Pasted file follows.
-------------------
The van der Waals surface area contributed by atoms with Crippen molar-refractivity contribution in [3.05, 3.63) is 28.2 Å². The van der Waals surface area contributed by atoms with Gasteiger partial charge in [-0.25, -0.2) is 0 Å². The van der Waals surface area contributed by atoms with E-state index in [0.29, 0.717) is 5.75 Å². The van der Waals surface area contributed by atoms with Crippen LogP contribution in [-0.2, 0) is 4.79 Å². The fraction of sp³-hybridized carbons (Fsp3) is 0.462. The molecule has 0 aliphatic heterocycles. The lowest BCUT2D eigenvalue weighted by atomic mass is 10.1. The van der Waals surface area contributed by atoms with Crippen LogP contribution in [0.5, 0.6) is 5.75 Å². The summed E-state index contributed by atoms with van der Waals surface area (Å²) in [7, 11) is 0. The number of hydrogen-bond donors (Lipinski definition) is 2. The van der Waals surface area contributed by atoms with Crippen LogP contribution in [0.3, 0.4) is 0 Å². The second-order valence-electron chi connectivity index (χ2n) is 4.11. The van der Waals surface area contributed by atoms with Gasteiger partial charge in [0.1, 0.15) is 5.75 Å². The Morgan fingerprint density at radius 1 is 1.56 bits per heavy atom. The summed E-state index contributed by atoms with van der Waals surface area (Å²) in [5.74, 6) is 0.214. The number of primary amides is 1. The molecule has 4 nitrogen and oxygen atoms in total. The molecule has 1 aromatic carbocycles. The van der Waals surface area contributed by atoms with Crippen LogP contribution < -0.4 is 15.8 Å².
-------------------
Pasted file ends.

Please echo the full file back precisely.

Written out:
The van der Waals surface area contributed by atoms with Crippen molar-refractivity contribution in [3.05, 3.63) is 28.2 Å². The van der Waals surface area contributed by atoms with Gasteiger partial charge in [-0.25, -0.2) is 0 Å². The van der Waals surface area contributed by atoms with E-state index in [0.29, 0.717) is 5.75 Å². The van der Waals surface area contributed by atoms with Crippen LogP contribution in [-0.2, 0) is 4.79 Å². The fraction of sp³-hybridized carbons (Fsp3) is 0.462. The molecule has 0 aliphatic heterocycles. The lowest BCUT2D eigenvalue weighted by atomic mass is 10.1. The van der Waals surface area contributed by atoms with Crippen LogP contribution in [0.5, 0.6) is 5.75 Å². The summed E-state index contributed by atoms with van der Waals surface area (Å²) in [7, 11) is 0. The number of hydrogen-bond donors (Lipinski definition) is 2. The van der Waals surface area contributed by atoms with Crippen LogP contribution in [0.3, 0.4) is 0 Å². The second-order valence-electron chi connectivity index (χ2n) is 4.11. The van der Waals surface area contributed by atoms with Gasteiger partial charge in [0.1, 0.15) is 5.75 Å². The Morgan fingerprint density at radius 1 is 1.56 bits per heavy atom. The summed E-state index contributed by atoms with van der Waals surface area (Å²) in [5.74, 6) is 0.214. The number of primary amides is 1. The molecule has 4 nitrogen and oxygen atoms in total. The molecule has 1 aromatic carbocycles. The van der Waals surface area contributed by atoms with Crippen LogP contribution < -0.4 is 15.8 Å².